Analysis Group Authors Apply a Scientific and Drug Development Lens to Evaluating Killer Acquisition Theories of Harm in Biotech Deals

February 12, 2024

Over the past few years, antitrust agencies have challenged multiple deals in the pharmaceutical industry, alleging that the proposed mergers would harm current or future innovation. One rationale behind the agencies’ concerns is the killer acquisition theory – the idea that a larger incumbent acquires a smaller company for the sole purpose of eradicating future competition. In the Law360 article “How Biotech Deals May Help Competition, Despite FTC View,” Analysis Group authors explore the complexities of evaluating killer acquisition theories, given the unique process by which new products are developed and come to market.

The authors – Managing Principal Jee-Yeon Lehmann, Vice President Federico Mantovanelli, and affiliate Michael Scott Kinch (Long Island University) – begin by examining the drug development process, which entails an iterative process that builds on prior knowledge and requires significant investments in time, money, and knowledge. These realities mean that not every company is able to ideate and execute all the activities necessary to bring a drug through the R&D process to the patient. As a result, biotech acquisitions and licensing deals are often necessary for a product to travel the distance from concept to approval. They then explain scientific and technological reasons why a pharmaceutical company might delay or abandon the development of a particular product, all of which require a careful assessment based on objective scientific data. According to the authors, a pharmaceutical company may also acquire a small firm to gain access to know-how (e.g., intellectual property, trade secrets, and experimental data), with the intention of applying it to a more innovative and impactful product.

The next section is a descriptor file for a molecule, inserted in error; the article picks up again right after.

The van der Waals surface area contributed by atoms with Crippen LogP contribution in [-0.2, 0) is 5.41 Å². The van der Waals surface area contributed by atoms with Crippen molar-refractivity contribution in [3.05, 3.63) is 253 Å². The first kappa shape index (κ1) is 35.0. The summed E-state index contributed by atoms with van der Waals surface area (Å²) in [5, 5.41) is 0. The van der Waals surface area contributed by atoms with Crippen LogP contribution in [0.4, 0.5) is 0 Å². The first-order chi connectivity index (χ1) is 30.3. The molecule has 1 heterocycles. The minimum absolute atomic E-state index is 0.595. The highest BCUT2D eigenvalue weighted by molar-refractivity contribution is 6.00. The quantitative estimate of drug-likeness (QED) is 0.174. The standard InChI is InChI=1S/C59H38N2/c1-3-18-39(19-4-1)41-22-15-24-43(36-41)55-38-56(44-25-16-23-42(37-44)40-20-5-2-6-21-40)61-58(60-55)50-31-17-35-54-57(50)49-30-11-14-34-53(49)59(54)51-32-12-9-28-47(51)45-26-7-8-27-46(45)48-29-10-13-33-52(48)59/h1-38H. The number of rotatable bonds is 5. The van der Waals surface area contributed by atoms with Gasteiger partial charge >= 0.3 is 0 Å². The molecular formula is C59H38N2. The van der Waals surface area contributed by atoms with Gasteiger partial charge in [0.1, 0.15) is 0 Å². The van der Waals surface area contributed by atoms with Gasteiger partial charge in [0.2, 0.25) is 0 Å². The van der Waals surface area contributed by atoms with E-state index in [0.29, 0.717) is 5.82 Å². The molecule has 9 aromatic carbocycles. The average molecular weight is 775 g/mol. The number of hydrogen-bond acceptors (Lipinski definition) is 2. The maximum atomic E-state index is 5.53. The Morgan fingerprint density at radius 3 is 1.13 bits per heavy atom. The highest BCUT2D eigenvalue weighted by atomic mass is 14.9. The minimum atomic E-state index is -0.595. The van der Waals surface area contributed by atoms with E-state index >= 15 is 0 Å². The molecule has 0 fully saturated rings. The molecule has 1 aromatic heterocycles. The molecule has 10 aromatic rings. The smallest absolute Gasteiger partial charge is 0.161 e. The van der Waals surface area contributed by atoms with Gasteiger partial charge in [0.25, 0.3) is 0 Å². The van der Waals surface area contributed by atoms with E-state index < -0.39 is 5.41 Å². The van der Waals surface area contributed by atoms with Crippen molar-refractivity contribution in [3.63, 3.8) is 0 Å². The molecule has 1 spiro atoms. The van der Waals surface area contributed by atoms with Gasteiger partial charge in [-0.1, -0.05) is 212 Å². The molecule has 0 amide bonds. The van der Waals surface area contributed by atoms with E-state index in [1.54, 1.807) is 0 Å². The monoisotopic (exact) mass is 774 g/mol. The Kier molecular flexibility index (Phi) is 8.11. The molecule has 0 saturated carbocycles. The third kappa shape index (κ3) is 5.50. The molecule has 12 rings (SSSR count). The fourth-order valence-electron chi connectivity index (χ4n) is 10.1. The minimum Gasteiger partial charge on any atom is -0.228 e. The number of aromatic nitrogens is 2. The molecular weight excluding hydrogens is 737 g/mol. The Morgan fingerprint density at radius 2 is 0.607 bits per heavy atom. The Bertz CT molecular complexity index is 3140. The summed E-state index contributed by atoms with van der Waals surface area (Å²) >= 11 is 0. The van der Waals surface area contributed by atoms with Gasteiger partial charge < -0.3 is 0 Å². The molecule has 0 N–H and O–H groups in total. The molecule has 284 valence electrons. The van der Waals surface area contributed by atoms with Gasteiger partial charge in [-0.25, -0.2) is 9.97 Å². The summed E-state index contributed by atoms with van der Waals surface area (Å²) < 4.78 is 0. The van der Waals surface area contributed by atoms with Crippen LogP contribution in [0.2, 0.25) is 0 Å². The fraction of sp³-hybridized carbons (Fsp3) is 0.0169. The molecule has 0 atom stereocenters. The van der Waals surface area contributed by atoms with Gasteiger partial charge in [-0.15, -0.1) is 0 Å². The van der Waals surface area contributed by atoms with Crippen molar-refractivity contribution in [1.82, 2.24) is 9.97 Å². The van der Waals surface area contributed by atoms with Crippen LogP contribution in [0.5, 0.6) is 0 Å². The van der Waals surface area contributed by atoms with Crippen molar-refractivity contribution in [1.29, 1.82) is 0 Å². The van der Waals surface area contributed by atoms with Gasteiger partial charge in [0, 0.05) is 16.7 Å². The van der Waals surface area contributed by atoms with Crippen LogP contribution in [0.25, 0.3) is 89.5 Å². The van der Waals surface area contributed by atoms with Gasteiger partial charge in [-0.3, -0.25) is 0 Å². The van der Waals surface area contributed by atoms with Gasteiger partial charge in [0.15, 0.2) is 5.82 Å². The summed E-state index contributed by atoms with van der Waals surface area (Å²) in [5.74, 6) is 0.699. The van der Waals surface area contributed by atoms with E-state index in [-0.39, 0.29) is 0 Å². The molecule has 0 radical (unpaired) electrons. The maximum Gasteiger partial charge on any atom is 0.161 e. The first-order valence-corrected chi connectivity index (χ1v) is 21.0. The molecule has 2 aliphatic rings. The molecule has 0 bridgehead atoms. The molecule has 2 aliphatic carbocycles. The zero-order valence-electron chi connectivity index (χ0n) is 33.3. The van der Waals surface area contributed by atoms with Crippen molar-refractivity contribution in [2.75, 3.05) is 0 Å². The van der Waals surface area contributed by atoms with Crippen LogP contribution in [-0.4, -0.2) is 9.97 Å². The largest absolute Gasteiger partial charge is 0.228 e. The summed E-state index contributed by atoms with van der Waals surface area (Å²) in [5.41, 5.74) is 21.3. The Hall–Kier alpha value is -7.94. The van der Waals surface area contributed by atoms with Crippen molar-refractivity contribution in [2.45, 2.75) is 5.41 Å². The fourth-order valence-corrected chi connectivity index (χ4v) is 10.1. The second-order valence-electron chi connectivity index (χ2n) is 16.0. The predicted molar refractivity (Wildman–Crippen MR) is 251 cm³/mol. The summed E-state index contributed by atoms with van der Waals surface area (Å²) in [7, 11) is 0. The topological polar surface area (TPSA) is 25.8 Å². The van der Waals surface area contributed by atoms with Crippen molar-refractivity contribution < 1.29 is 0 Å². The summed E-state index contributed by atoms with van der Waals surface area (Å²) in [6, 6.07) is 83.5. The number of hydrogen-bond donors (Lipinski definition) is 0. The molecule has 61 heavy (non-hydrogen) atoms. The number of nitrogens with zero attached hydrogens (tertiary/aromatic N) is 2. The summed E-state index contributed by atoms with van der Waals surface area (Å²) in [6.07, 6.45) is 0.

The authors conclude by highlighting the need for a careful consideration of these features of the biotech industry and drug development process so as to avoid labeling a deal as a killer acquisition when its intended goal may be to foster innovation.

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